|A “traditional karate” example of hikite (pulling hand) while punching|
Sometimes, I forget that the wider karate world hasn’t moved on from formalized, impractical, block-punch-kick kata applications. I was reminded when, just a month or two ago, a relatively new karateka posted on a martial arts forum that I moderate, asking about hikite (pulling hand). He commented that it didn’t make any sense, to him, to pull your hand down to the side of your body when fighting (as shown in the photo, above) because it leaves you open to being hit on that side of your head. For that reason, he couldn’t figure out why hikite was being taught and emphasized in his dojo. When talking about kata bunkai (form analysis), I believe that hikite is pretty much the first thing you should be taught, as it is the foundation for a great deal of practical kata techniques. Unfortunately, it seems that a large number of karateka are still not being shown how to properly use it!
|UFC fighter, Lyoto Machida (right), using hikite improperly during his fight with Rashad Evans|
The most common explanations for hikite are that it is a chamber position, and that it is a biomechanical aid for making your punch stronger. Both of these explanations are typically derided by practical karateka and modern combat sports practitioners, alike. The “chamber” idea is, basically, that your hand goes there so that it is ready to fire off a punch. This is a flawed idea, as it moves your hand further away from your target, which means your punch will take longer to travel to the target, which means that your opponent is more likely to evade or block it. It does make some sense if you are punching to the body at close range, though. The “biomechanical aid” idea says that your body acts like a teeter-totter when punching, and that by pulling one hand back as the other goes forward, you emphasize the twisting of the body, thereby making your punch more powerful. While the basis of the theory is technically true, I see no value in pulling the hand to the side of the body, rather than to the side of the head, if this is what you are trying to emphasize. Both explanations leave one side of your head completely open to being struck, with your hand doing nothing. You might get away with it, like Lyoto Machida did in the photo, above, or you might get knocked out.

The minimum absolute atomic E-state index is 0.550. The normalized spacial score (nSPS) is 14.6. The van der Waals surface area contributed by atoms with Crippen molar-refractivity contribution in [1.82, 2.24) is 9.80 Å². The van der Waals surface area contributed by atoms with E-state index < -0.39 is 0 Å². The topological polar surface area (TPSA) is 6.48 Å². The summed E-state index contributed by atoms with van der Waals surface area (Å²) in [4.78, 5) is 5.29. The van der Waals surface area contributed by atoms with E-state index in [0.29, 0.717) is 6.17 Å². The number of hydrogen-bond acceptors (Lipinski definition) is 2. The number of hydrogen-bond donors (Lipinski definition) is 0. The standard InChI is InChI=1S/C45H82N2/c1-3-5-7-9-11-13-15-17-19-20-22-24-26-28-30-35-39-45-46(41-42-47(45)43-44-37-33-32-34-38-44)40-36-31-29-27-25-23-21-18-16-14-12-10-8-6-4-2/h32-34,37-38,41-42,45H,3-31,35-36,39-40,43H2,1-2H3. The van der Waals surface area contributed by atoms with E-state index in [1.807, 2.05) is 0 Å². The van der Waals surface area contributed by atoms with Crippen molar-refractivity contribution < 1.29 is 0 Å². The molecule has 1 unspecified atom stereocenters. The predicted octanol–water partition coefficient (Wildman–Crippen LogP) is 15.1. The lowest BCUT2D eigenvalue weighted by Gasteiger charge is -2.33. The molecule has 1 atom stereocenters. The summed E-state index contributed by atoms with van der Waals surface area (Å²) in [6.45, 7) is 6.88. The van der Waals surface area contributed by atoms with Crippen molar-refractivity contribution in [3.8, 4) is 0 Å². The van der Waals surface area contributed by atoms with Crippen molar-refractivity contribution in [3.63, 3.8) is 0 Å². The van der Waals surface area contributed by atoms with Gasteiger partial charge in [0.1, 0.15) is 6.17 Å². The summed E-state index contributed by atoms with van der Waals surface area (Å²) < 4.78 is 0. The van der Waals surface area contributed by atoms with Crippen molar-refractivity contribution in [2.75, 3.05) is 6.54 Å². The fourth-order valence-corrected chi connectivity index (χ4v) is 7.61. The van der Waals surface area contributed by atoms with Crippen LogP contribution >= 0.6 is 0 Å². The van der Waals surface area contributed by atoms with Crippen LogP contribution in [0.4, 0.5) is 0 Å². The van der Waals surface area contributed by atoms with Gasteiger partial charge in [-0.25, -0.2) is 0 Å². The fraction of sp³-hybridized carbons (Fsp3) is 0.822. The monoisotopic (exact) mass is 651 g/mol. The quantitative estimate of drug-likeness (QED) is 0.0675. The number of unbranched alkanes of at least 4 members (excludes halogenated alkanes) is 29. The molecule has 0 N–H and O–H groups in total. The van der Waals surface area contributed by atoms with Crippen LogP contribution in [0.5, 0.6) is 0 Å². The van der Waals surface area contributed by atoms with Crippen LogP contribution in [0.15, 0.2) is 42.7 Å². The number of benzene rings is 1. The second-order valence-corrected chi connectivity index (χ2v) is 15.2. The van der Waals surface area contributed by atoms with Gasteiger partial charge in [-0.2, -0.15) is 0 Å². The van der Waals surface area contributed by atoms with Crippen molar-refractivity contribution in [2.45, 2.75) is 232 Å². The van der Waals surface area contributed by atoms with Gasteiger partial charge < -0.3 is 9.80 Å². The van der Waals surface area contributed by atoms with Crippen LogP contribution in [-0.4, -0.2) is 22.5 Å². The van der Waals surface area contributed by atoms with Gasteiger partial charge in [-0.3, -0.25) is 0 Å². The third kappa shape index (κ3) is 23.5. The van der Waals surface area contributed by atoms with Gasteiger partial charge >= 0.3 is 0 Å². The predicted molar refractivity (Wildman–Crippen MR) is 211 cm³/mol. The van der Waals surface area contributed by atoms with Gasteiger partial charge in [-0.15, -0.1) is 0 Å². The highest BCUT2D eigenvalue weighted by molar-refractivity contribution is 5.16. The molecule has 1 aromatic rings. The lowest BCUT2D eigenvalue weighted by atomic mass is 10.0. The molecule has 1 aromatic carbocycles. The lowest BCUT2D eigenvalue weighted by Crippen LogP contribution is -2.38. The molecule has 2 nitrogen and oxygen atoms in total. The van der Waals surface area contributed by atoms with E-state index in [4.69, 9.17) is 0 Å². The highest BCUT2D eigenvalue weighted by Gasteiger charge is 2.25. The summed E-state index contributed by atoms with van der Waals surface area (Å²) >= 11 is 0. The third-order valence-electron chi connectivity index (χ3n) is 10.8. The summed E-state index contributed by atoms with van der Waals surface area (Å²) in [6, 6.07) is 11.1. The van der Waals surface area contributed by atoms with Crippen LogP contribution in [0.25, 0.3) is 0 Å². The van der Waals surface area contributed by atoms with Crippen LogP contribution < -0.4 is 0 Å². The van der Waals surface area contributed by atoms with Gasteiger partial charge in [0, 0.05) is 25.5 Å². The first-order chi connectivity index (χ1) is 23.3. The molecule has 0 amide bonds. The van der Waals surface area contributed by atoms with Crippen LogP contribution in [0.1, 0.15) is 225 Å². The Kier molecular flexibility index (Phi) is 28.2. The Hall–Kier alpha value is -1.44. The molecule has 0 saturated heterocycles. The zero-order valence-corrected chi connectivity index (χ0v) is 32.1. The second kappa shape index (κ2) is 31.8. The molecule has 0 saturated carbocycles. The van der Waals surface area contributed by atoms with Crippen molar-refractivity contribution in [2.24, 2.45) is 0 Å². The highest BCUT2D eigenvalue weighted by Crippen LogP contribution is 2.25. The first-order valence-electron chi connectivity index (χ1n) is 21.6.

|The beginning of Kihon Ippon|
Hikite is called “pulling hand” for a reason–you are pulling something with that hand! We teach this to students as soon as they start learning the Kihon Kata, which are the first forms in our curriculum. If you look animated GIF, above, you can see that Kihon Ippon starts by reaching out with an open left hand, closing it, and pulling it back to the side of the body as you punch with the right hand. So does Kihon Nihon, in fact, which is our second form. It plainly shows you that the pulling hand is meant to grab something before it goes back to “chamber.” Admittedly, some kata applications do not require both hands, and in those instances, the “chambered” hand can actually be doing just about anything. Even Funakoshi Gichin (founder of Shotokan) said that one should not be “shackled to the rituals of kata” in “actual combat.” Even so, the vast majority of the time, that hand is pulled back because it has something in it.
In the video, above, I show a drill that I use to develop tactile sensitivity for hikite. Any time your arms touch your opponent’s arms, you can pull them, and this drill gives you that reference (as well as some forearm conditioning). In the drill, both partners are pulling each other, but you could just as easily designate one person as the puller. For a more scenario-specific drill, you can do the same techniques against a partner holding their hands up in a boxing-style guard position, or against a partner throwing punches. In reality, depending on what your opponent does, and what you do, you may be in position to pull their head, shoulder, or leg, rather than their arm. It is all still an application of hikite. If you are working on your kata bunkai, and you can’t figure out what the “chambered” hand is for, then either your application is wrong, or that hand should be removed from the “chamber” position and put to some other use.